In preparation for National Novel Writing Month, a Manchester Township High School teacher recently shared her keys to successfully completing the seemingly impossible task on a New York Times blog.
English teacher Jennifer Ansbach challenges her junior class to write a novel during the month of November as part of the tongue-twisting NaNoWriMo. She first learned about it while teaching in Pleasantville in 2007 and created her own approach based on the Young Writers Program workbook.
"I strongly recommend NaNo. It's exhilarating," she told Manchester Patch in an email. "The first year I was so busy trying to plan the lessons and meet with students and balance everything that I lost track of time and wrote 50,000 words (the minimum to 'win' NaNo as an adult participant) over four 8-hour nights."
In her Times blog post entitled "'We’re going to do WHAT?': How NaNoWriMo Has Changed the Lives of Over 700 of My Students," Ansbach describes how novel writing is incorporated into her lesson plans and the confidence students gain from completing the process.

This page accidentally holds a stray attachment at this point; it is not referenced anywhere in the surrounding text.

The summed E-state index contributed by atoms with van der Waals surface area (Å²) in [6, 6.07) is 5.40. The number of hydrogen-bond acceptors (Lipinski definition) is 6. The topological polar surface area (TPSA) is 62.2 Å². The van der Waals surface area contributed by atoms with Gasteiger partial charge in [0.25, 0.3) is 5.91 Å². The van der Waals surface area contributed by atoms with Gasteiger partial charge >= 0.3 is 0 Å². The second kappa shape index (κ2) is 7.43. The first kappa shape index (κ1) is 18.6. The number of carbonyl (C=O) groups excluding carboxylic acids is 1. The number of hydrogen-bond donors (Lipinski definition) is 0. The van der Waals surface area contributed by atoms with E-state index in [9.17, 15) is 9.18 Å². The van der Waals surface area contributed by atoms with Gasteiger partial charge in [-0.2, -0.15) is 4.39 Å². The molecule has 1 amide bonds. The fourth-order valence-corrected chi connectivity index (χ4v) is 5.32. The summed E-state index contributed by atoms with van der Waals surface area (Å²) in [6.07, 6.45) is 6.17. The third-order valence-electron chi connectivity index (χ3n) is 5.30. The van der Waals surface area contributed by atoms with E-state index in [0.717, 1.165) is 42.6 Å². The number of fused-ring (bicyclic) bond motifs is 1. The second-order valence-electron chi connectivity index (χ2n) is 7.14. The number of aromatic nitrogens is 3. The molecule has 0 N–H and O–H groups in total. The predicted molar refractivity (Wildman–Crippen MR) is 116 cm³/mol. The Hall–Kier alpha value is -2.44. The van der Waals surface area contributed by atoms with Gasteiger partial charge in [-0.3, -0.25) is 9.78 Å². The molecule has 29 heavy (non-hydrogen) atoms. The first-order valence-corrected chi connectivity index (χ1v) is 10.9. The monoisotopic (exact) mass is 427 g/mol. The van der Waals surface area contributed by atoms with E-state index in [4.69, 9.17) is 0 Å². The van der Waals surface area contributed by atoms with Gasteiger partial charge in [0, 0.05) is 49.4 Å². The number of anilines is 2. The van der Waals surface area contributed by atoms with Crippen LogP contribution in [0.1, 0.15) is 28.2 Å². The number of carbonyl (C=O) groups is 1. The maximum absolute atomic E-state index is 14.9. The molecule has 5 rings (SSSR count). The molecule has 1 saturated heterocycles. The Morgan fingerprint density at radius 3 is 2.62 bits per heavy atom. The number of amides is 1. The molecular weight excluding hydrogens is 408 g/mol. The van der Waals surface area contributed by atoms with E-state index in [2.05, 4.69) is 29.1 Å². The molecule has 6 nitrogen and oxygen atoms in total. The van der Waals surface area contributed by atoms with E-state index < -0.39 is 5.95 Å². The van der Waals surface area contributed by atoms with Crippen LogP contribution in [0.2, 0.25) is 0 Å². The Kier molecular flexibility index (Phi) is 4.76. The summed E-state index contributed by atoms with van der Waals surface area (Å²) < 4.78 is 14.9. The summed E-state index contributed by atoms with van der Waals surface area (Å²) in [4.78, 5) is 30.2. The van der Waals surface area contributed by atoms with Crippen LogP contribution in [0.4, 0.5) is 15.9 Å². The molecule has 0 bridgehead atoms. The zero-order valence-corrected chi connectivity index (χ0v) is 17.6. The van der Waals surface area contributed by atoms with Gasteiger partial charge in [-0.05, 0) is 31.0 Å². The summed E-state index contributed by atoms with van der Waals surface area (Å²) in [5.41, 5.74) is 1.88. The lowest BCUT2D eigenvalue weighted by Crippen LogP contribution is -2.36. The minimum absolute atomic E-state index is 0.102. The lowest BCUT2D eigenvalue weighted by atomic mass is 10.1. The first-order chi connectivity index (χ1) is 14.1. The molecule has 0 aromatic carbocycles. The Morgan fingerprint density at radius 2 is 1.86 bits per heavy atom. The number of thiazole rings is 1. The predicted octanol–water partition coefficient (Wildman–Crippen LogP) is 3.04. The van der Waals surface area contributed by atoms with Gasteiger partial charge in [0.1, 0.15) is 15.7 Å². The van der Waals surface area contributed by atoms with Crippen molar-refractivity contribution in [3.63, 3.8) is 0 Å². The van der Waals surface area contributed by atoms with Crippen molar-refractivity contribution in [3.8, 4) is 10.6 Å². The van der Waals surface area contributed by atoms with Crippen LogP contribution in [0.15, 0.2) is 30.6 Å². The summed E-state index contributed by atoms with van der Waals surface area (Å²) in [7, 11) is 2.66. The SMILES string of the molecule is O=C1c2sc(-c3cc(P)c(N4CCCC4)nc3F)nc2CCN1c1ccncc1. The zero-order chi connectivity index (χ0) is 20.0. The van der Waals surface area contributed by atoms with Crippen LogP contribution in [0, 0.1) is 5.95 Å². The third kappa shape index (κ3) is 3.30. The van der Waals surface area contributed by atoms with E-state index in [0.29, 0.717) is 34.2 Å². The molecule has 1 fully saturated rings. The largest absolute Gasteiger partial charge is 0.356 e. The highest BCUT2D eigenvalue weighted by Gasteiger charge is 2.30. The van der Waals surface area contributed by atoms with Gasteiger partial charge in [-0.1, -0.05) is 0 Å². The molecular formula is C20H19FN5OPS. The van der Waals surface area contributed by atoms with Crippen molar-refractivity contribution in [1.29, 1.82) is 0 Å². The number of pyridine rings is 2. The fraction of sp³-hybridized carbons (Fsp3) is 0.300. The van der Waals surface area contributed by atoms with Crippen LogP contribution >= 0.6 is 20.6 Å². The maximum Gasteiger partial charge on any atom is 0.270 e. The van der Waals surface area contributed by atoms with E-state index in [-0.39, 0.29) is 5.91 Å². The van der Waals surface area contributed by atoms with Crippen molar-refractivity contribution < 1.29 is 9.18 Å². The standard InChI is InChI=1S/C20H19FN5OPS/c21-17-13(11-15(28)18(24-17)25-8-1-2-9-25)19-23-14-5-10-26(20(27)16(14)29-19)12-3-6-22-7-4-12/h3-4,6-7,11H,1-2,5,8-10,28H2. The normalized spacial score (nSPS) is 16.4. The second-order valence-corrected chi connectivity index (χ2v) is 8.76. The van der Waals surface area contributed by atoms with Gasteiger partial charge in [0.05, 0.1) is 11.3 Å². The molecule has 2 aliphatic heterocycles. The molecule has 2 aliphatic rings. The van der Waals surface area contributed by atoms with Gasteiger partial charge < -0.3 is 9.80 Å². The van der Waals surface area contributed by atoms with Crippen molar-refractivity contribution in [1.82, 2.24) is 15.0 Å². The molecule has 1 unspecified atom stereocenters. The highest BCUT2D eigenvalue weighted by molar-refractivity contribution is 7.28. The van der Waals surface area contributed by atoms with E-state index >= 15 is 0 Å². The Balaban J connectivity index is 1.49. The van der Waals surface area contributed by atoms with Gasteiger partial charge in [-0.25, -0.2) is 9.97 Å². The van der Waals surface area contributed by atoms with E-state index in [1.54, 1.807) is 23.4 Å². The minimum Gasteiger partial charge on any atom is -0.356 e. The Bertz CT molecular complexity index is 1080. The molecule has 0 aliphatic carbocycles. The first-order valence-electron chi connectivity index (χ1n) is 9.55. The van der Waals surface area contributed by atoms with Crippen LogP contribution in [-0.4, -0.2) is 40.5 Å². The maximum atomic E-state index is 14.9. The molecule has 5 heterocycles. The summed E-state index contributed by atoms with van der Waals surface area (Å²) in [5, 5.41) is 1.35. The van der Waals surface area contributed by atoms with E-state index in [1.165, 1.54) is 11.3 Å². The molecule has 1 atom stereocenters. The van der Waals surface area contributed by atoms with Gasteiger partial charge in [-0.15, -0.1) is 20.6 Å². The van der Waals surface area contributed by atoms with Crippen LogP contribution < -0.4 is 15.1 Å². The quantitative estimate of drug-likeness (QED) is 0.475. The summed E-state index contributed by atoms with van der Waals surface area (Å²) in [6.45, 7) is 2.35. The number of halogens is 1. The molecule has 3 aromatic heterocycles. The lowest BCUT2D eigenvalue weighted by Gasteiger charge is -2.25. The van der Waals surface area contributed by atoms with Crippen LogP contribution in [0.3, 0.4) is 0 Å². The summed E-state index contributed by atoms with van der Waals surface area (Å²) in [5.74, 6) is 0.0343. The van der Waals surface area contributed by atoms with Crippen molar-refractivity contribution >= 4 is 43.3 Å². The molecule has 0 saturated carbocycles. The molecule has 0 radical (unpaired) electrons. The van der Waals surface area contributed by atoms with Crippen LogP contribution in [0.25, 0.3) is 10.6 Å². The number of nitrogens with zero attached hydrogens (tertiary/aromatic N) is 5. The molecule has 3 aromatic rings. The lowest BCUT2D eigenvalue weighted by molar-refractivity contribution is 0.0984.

"Now, when they look at a task like calculus or applying to college, they remember they wrote an entire novel in a month, and they know they can do this, too," she writes.
Writing a 40,000 word novel isn't easy. Students write in school and at home to reach that goal while applying the lessons they've learned in class.
When writer's block strikes, Ansbach has a solution.
"And there’s always my fallback: kill someone. In your novel, that is," she writes in the blog. "Create more conflict. Let your other characters grieve and move on, piecing together the lives you created for them."
Ansbach said her blog was featured on the Times after the president of The Office of Letters and Light, the overseers of the project, offered it to the newspaper's Learning Network.
The challenge isn't just for students. In fact, Ansbach said that it is aimed at adults and has spurred major success for authors.
"And people publish their NaNo novels all the time. 'Water for Elephants' started as a NaNoWriMo novel, for example," Ansbach told Patch.
Ansbach also cautioned those who take on the task to back up their work after she lost her first NaNoWriMo creation, a mystery written years ago.
"Sadly, that very bad novel was lost in a total hard drive failure a few months later," she said.